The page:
One of the mysteries of the English language finally explained.
A high explosive containing picric acid, used chiefly by the British during the First World War.
- ‘Benzole cascaded through the torn plating on to the lyddite below, just as the Imro reversed propellor and pulled its bow clear in a shower of sparks.’
- ‘The divers were able to confirm that the shell, packed with lyddite explosive, was fired either by HMS Swiftsure or HMS Triumph on exercise in the run-up to the Great War.’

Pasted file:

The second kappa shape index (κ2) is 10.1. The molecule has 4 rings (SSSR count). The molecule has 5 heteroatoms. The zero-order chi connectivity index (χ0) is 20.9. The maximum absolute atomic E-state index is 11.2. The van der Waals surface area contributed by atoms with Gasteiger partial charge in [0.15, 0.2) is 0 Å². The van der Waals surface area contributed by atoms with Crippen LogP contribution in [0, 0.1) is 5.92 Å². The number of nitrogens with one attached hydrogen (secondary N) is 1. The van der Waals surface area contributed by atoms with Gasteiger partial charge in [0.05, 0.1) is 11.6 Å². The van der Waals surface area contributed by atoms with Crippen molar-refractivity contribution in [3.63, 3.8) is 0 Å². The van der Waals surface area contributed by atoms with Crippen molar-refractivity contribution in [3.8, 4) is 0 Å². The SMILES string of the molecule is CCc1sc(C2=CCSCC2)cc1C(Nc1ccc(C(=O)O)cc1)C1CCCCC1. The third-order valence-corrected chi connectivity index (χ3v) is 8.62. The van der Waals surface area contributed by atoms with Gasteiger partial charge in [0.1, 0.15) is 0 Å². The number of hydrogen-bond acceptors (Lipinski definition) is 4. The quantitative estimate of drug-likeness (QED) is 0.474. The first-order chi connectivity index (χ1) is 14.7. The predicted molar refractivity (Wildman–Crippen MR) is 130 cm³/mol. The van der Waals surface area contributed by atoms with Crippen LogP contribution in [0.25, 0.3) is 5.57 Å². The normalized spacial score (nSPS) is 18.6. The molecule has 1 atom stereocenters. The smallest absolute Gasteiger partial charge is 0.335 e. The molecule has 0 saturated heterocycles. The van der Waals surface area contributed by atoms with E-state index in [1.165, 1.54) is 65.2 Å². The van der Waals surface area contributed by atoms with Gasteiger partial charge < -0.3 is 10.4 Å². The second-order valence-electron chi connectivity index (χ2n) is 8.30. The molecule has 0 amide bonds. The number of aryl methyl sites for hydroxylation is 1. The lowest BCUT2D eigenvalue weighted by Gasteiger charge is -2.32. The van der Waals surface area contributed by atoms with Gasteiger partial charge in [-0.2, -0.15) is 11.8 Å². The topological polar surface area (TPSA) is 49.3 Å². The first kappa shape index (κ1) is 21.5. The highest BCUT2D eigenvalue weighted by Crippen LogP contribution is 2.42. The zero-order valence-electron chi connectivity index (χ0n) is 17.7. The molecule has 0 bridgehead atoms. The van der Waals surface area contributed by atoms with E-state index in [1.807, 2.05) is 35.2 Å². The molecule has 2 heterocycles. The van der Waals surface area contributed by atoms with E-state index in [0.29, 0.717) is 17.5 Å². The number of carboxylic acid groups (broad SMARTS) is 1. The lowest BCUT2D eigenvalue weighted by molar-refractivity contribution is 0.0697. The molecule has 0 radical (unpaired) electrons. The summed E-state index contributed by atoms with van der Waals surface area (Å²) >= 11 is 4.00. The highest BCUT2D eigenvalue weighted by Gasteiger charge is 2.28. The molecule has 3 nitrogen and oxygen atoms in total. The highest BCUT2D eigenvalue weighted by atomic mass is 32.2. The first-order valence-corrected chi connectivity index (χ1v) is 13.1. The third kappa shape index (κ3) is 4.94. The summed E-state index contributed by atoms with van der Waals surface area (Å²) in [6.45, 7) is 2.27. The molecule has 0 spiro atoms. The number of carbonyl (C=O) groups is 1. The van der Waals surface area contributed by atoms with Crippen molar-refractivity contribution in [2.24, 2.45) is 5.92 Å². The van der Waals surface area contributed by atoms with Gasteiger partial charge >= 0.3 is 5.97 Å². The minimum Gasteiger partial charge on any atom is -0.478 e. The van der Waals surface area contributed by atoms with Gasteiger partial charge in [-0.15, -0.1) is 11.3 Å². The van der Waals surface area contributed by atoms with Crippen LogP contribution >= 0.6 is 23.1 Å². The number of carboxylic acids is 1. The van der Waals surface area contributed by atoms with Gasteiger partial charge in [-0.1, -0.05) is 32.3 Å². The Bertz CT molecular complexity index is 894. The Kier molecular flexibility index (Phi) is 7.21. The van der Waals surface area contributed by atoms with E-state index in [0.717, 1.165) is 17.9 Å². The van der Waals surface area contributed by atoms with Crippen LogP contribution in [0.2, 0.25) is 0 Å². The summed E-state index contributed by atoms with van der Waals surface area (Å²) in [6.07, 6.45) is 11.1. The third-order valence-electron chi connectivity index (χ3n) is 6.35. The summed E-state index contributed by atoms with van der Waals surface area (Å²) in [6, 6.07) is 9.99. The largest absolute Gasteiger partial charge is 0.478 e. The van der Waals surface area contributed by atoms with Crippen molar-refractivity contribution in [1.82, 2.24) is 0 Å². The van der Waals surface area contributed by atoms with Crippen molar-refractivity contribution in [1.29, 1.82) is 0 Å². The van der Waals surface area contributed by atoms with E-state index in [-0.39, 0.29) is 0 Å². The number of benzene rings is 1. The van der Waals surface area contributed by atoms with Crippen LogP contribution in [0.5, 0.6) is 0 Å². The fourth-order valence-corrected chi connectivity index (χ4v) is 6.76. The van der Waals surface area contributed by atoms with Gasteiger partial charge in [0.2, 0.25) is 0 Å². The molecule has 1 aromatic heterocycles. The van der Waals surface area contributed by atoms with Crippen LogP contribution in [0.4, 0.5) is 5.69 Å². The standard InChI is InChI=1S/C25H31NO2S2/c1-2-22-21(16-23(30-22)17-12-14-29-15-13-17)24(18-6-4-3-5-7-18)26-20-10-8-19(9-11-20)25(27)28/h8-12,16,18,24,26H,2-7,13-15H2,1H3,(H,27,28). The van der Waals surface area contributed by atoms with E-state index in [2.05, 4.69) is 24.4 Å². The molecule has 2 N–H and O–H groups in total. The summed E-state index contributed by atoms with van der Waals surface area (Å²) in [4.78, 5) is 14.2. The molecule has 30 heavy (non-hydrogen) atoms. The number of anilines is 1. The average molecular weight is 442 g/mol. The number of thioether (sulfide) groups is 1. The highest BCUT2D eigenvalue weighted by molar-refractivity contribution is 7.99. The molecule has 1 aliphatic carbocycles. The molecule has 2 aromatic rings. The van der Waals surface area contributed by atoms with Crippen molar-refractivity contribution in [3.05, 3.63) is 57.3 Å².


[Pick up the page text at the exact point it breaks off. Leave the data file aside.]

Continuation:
- ‘Picric acid or lyddite, used in the Japanese explosive shimose, and tetryl were also highly sensitive, the latter having a higher shattering effect than TNT.’
Late 19th century: named after Lydd, a town in Kent where the explosive was first tested, + -ite.
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